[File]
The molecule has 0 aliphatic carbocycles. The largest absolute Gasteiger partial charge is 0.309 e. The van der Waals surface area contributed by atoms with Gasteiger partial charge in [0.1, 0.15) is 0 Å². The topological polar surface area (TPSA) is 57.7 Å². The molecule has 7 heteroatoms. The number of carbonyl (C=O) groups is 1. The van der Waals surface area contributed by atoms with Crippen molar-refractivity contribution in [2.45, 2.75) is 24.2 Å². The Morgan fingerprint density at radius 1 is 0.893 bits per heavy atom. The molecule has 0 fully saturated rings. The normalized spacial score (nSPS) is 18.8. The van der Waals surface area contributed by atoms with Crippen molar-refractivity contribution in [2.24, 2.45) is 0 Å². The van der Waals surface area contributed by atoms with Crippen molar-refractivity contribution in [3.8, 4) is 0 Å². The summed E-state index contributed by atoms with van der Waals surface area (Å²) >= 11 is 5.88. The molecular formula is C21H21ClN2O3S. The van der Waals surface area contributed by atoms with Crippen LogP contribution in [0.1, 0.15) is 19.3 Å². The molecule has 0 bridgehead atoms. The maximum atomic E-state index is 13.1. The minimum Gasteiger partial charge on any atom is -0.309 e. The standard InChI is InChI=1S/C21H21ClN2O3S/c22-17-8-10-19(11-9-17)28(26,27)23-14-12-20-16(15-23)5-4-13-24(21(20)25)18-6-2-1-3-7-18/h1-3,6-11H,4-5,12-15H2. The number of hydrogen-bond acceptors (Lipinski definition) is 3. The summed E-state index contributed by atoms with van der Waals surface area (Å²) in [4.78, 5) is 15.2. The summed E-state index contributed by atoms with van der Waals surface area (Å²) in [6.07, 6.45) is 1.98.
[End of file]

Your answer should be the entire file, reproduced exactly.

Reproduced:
The molecule has 0 aliphatic carbocycles. The largest absolute Gasteiger partial charge is 0.309 e. The van der Waals surface area contributed by atoms with Gasteiger partial charge in [0.1, 0.15) is 0 Å². The topological polar surface area (TPSA) is 57.7 Å². The molecule has 7 heteroatoms. The number of carbonyl (C=O) groups is 1. The van der Waals surface area contributed by atoms with Crippen molar-refractivity contribution in [2.45, 2.75) is 24.2 Å². The Morgan fingerprint density at radius 1 is 0.893 bits per heavy atom. The molecule has 0 fully saturated rings. The normalized spacial score (nSPS) is 18.8. The van der Waals surface area contributed by atoms with Crippen molar-refractivity contribution in [2.24, 2.45) is 0 Å². The van der Waals surface area contributed by atoms with Crippen molar-refractivity contribution in [3.8, 4) is 0 Å². The summed E-state index contributed by atoms with van der Waals surface area (Å²) >= 11 is 5.88. The molecular formula is C21H21ClN2O3S. The van der Waals surface area contributed by atoms with Crippen LogP contribution in [0.1, 0.15) is 19.3 Å². The molecule has 0 bridgehead atoms. The maximum atomic E-state index is 13.1. The minimum Gasteiger partial charge on any atom is -0.309 e. The standard InChI is InChI=1S/C21H21ClN2O3S/c22-17-8-10-19(11-9-17)28(26,27)23-14-12-20-16(15-23)5-4-13-24(21(20)25)18-6-2-1-3-7-18/h1-3,6-11H,4-5,12-15H2. The number of hydrogen-bond acceptors (Lipinski definition) is 3. The summed E-state index contributed by atoms with van der Waals surface area (Å²) in [4.78, 5) is 15.2. The summed E-state index contributed by atoms with van der Waals surface area (Å²) in [6.07, 6.45) is 1.98.